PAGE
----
Numerous outlets, from FireDogLake to MSNBC’s Rachel Maddow and Dylan Ratigan, ran with the results of a poll that essentially “proved” that Republicans are extremists, many of whom think Obama is like Hitler and wasn’t born in this country. The poll was mentioned (with no methodology) in a Daily Beast column by John Avlon (“Scary New GOP Poll”), who is pitching a book about the extremism of the right. You’re welcome to seek out the book, but I’ll only mention the subtitle: “How the Lunatic Fringe is Hijacking America.”
I contacted Harris to find the methodology and the specific data to check whether the firm cut corners to achieve a desired result. Alyssa Hall, a spokesperson for the company informed me:
“The author of a book who contributed to our release was granted the exclusive to certain data points. I’m sure you are aware that exclusives are not uncommon. The full release with all data will be out tomorrow and you can see from the data whether republicans are extremists.”
I asked a spokesperson for Harris if the author, the author’s publication, or the author’s publisher paid for the poll, and the reply was no.
Exclusives are one thing, but poisoning a news cycle with faulty data is another. MSNBC jumped on the poll and hosts David Shuster, Dylan Ratigan, and Rachel Maddow each used the poll as a jumping off point for lamenting the faulty logic of the opposition party, without checking the source whatsoever.
As ABC News’s Gary Langer writes, the poll uses questionable methodology to achieve a desired result:
It nails the negativity, all right; this project purports to tote up responses to a list of harsh criticisms of the president – e.g., that he’s “anti-American,” “a racist,” “wants… an excuse to take dictatorial powers,” “is doing many of the things that Hitler did” and “may be the Antichrist.”
Hot words, those. The survey, done by Harris Interactive, apparently was designed to test the theories in a book claiming the “lunatic fringe is hijacking America.” The purpose seems to have been to see how many people the pollsters could get to agree to pejorative statements about Obama. Quite a few, it turns out – but with what I see as a highly manipulative approach to questionnaire design.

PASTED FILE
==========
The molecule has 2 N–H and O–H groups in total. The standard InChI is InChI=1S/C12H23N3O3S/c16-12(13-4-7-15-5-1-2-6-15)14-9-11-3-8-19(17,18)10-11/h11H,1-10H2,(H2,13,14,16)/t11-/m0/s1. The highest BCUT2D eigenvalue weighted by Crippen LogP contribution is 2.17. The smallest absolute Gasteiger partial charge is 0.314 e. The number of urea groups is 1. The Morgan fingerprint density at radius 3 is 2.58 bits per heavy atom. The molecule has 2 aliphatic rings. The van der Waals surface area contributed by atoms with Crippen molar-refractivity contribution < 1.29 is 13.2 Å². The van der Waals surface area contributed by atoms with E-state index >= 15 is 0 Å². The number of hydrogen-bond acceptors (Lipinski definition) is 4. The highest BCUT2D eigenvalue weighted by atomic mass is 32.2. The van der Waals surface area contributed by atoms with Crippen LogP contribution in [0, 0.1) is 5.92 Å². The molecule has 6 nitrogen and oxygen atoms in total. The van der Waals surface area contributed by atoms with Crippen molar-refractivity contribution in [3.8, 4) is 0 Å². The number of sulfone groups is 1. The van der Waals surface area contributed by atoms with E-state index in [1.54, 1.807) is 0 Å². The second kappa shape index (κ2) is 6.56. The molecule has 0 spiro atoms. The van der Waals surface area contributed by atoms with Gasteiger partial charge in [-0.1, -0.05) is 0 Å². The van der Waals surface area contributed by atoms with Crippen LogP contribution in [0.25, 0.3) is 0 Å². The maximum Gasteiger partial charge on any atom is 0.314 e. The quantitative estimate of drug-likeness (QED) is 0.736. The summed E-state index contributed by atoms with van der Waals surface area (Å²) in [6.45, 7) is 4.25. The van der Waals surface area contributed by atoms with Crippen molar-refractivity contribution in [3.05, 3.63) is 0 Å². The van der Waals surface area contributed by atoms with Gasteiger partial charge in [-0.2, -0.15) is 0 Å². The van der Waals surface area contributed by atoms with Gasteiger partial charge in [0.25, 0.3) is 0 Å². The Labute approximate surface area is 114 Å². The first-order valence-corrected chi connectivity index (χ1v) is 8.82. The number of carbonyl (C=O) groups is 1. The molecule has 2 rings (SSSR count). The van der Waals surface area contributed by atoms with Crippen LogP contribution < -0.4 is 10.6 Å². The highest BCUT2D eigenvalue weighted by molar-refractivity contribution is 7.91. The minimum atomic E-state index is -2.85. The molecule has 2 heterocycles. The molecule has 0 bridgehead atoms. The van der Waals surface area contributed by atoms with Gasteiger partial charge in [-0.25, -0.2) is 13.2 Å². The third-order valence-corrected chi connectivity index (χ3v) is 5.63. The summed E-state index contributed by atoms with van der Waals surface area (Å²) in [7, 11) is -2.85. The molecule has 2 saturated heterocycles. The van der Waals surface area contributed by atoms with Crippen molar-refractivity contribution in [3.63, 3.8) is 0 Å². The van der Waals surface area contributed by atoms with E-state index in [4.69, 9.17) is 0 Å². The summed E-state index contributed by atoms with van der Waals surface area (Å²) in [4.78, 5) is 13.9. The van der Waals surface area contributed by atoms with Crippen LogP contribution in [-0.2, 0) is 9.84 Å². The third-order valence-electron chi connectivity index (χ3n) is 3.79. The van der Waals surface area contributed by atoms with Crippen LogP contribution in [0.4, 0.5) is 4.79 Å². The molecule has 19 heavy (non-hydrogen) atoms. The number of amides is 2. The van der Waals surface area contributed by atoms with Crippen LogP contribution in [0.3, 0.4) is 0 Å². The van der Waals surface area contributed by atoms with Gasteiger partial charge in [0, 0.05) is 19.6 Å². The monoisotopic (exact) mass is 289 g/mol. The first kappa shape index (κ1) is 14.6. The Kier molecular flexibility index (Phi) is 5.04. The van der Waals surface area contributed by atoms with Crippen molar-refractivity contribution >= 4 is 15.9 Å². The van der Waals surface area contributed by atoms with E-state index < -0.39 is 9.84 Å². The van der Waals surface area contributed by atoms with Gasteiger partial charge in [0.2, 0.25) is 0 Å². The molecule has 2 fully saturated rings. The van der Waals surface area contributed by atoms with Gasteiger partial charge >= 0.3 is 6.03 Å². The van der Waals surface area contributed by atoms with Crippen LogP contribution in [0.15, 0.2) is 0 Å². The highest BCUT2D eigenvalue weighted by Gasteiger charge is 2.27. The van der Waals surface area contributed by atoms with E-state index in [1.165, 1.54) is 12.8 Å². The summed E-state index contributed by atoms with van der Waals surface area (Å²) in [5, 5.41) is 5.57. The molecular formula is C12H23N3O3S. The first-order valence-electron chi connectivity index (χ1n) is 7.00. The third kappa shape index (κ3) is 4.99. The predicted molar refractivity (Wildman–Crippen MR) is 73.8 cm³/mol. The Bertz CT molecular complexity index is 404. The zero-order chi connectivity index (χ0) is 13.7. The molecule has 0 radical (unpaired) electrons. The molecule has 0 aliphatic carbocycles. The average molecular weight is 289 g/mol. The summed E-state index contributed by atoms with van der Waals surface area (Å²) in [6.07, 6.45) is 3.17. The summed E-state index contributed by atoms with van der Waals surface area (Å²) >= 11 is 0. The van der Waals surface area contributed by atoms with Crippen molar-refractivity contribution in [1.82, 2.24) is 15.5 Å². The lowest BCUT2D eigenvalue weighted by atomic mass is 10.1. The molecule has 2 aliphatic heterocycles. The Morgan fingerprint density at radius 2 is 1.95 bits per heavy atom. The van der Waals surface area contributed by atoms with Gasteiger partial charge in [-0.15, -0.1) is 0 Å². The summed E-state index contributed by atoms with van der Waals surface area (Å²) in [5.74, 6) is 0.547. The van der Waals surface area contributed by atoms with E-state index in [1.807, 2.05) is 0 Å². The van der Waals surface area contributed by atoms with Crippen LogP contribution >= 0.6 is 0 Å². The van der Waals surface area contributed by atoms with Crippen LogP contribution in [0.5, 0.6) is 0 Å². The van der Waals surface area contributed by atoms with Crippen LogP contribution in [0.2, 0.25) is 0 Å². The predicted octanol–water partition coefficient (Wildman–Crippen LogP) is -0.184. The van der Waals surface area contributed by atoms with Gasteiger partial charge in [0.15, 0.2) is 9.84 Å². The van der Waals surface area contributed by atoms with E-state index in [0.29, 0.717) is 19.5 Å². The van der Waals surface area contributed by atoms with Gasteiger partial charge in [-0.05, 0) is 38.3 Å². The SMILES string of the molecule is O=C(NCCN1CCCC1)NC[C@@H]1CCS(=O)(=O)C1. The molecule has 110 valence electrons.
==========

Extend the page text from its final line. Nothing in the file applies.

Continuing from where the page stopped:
Among the problems with the poll:
Sampling: The poll was done among those who sign up for questionairres in exchange for cash and gifts. An extensive Stanford study found that such surveys were less accurate than truly random polls.
Phrasing: Beginning questions with “some people have said” biases the respondent because, as Langer points out, the phrase imbues the statement with an air of credibility.
Imbalance: With a lack of alternative propositions to consider, the respondent is pigeonholed into a particular response, despite a likelihood of not agreeing with the statement fully.
Difficulty of measuring the topic: The agree/disagree approach to asking questions is hardly a way of measuring the nuances of someone’s antipathy toward the president.
Republican pollster David Winston, in casual conversation yesterday, put it well. “It doesn’t seem serious at all.”
Harris’s Regina Corso defended the poll saying that she and Langer could spend hours debating the positives and negatives of their methodology. “We do all our polling online,” she said. Asked about the Stanford study, she said they disagree with them too. “We’ve argued with them about it.”
Seems like if Harris gets into that many scraps about its methodology and then receives partisan support for their polling, they might want to reconsider it.